IT HAS BEEN ALMOST 10 years since the viability of the clinician-scientist in ophthalmology was considered in an ARCHIVES editorial.1 At that time, Epstein opined that many departments of ophthalmology had turned away from supporting clinician-scientists. The economic imperative of increasing patient care activities to compensate for shrinking clinical reimbursements was a central reason, among the several, that he identified as contributing to this emerging phenomenon. Even though it was likely that health care economics would be increasingly fractious, he concluded by advising the aspiring clinician-scientist to pursue this choice of careers as it was not only needed, but would provide opportunities for personal satisfaction and achievement.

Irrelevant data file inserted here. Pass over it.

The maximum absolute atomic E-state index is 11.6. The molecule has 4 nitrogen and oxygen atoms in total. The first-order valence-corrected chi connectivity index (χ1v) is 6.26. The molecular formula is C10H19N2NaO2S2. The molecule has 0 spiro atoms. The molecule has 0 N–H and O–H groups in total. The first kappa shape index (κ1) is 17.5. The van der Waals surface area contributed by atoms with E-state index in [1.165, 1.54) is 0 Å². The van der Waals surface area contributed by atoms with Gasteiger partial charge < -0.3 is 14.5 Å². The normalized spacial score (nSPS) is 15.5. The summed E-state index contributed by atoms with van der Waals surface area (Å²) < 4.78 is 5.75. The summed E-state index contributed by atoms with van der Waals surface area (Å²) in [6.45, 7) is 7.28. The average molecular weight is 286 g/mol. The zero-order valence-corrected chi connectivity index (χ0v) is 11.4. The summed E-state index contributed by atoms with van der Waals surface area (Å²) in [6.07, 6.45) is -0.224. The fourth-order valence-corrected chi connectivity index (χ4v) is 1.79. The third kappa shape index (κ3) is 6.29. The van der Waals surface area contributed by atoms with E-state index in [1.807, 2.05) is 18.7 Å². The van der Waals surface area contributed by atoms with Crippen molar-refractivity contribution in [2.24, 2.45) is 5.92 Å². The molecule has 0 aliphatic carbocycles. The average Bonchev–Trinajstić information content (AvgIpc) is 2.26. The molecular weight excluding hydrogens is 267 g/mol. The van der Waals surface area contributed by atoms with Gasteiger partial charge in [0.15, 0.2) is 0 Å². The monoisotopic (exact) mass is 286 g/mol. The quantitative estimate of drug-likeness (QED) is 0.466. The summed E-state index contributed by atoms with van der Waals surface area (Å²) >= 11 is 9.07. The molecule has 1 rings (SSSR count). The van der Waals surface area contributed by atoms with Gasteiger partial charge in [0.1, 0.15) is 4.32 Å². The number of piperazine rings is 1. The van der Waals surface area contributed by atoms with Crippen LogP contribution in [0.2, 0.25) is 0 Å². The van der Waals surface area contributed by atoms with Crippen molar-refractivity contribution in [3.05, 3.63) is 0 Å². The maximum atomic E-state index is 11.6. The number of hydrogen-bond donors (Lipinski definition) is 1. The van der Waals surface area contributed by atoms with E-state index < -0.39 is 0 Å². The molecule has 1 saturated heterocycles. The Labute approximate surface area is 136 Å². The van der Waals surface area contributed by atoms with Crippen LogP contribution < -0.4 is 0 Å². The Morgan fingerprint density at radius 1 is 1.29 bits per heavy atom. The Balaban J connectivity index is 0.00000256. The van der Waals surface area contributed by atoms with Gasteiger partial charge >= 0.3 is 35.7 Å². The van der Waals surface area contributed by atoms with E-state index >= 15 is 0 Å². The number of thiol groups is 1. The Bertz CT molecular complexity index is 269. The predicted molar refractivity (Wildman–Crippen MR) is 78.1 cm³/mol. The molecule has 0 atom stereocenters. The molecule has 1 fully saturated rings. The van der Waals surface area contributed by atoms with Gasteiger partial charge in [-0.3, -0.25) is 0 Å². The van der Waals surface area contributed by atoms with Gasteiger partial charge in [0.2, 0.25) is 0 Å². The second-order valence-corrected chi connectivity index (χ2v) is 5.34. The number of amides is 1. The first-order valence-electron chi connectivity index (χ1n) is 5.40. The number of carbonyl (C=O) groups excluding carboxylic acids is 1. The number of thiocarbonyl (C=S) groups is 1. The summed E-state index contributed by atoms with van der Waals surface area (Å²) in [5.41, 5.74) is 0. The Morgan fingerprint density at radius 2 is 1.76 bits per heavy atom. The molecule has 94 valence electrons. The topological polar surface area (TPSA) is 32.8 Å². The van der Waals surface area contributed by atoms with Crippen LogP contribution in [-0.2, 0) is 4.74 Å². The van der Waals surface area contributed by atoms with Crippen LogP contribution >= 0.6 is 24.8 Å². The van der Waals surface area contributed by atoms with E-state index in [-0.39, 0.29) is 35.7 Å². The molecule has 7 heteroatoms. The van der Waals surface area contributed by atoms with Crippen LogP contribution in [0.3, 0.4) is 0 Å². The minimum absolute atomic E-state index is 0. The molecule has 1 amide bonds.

Weinreb RN. Clinician-Scientists in Ophthalmology. Arch Ophthalmol. 2001;119(2):277–279. doi:10-1001/pubs.Ophthalmol.-ISSN-0003-9950-119-2-eed00017
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